Establish routines and do them every day. We practice each one: how to walk into the room, where the bags/binders/purses go, how dismissal will work, how music is handed out. 
 
Times to talk, times to listen, times to sing... Kids in choir need them all. We forget, as college students, what it was like to have to say something "really important right then!" I teach the students to finish singing and listen for feedback. They need to establish the habit of sing then listen. We talk about the need for feedback, and how we can get so much done if I can tell them what they did well, and what we can do better, and then try it again. I assure them, too, that there is time to chat, and that is during "transition" times... switching from one piece of music to the next, handing out music, handing in music, etc. This is a great time to chat with your neighbor, or ask for a drink of water, but please stay in your seat unless you have permission to be up. They don't have the attention span that we do, but it can be taught, just give them time to learn. As we run rehearsals, I listen closely for things to compliment them, and when we stop at the end of a section, if the talking starts I say something to the effect of "Wait, I was going to tell you something awesome that you just did, but you're talking. Can we save the talking for transition times? Let me tell you what you did so well." It takes time, but they can be trained.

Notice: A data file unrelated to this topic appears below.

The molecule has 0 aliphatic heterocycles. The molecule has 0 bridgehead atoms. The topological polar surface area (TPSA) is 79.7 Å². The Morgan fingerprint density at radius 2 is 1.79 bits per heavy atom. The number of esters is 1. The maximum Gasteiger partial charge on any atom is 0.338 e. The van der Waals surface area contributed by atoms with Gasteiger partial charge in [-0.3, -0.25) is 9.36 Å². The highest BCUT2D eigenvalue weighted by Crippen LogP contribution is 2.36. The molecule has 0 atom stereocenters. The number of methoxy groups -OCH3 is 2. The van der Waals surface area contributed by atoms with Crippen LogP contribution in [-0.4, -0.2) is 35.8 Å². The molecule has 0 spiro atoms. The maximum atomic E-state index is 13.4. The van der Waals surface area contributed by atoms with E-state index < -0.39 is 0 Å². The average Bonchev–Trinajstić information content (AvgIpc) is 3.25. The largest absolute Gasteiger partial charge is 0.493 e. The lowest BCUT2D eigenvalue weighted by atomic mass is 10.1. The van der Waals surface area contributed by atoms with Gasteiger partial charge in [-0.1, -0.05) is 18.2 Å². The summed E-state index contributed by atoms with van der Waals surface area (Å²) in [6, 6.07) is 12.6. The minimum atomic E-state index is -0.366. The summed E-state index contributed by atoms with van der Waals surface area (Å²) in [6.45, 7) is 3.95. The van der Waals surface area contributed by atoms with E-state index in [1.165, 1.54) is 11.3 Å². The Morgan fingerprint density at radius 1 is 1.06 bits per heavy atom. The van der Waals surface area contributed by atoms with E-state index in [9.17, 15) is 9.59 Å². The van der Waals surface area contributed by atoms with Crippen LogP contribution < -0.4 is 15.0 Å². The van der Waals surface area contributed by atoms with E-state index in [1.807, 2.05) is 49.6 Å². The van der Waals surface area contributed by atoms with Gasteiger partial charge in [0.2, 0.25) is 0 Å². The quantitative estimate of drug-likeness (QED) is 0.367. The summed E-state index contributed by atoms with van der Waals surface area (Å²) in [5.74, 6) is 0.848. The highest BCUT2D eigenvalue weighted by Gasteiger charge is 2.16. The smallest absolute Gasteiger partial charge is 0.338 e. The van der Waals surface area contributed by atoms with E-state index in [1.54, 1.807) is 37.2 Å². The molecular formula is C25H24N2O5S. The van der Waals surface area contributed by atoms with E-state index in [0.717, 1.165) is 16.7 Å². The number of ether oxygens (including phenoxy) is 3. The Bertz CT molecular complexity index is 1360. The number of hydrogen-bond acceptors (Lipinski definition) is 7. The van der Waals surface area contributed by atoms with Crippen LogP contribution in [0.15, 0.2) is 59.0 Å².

By the way, you may not get all of this accomplished in one or two weeks. It will take time and repetition, and catching them doing the right things more often than you call out the wrong things. 
 
Speaking of wrong things, talking while the group (your group in particular) is singing makes me CRAZY! I haven't tried this, but you could try a feedback system for parents to be informed as well.  You could make up a form that says something about "I was talking in chorus instead of singing today. My teacher tried to correct me, but I didn't stop. I am going to do better the next time." Then parents have to sign and it gets returned by the next class. This also works for accountability, and parent contact, and documentation, which administrators LOVE. At three cards, call home to make sure the parents have actually seen the notes. At four cards, you could assign an alternative assignment, and at five cards, you could involve the administration (go to your main administrator before you start all this to make sure they're on board, so they don't get surprised later).